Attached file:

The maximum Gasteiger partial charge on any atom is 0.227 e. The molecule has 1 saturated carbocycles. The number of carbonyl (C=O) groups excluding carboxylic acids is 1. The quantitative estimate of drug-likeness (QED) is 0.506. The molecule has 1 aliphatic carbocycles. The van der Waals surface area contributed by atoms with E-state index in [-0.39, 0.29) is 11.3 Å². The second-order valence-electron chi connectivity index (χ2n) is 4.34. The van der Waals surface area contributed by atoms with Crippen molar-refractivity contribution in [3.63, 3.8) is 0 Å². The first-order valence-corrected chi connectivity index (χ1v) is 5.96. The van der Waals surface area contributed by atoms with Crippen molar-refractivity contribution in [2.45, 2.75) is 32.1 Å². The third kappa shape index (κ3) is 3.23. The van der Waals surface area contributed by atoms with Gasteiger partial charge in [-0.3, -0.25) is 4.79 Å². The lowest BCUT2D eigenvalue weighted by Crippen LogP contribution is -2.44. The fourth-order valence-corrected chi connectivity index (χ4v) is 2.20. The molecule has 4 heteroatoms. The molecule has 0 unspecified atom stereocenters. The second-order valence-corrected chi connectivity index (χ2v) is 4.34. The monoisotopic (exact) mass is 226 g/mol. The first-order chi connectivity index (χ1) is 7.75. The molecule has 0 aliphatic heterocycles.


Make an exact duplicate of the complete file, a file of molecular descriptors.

The maximum Gasteiger partial charge on any atom is 0.227 e. The molecule has 1 saturated carbocycles. The number of carbonyl (C=O) groups excluding carboxylic acids is 1. The quantitative estimate of drug-likeness (QED) is 0.506. The molecule has 1 aliphatic carbocycles. The van der Waals surface area contributed by atoms with E-state index in [-0.39, 0.29) is 11.3 Å². The second-order valence-electron chi connectivity index (χ2n) is 4.34. The van der Waals surface area contributed by atoms with Crippen molar-refractivity contribution in [3.63, 3.8) is 0 Å². The first-order valence-corrected chi connectivity index (χ1v) is 5.96. The van der Waals surface area contributed by atoms with Crippen molar-refractivity contribution in [2.45, 2.75) is 32.1 Å². The third kappa shape index (κ3) is 3.23. The van der Waals surface area contributed by atoms with Gasteiger partial charge in [-0.3, -0.25) is 4.79 Å². The lowest BCUT2D eigenvalue weighted by Crippen LogP contribution is -2.44. The fourth-order valence-corrected chi connectivity index (χ4v) is 2.20. The molecule has 4 heteroatoms. The molecule has 0 unspecified atom stereocenters. The second-order valence-corrected chi connectivity index (χ2v) is 4.34. The monoisotopic (exact) mass is 226 g/mol. The first-order chi connectivity index (χ1) is 7.75. The molecule has 0 aliphatic heterocycles.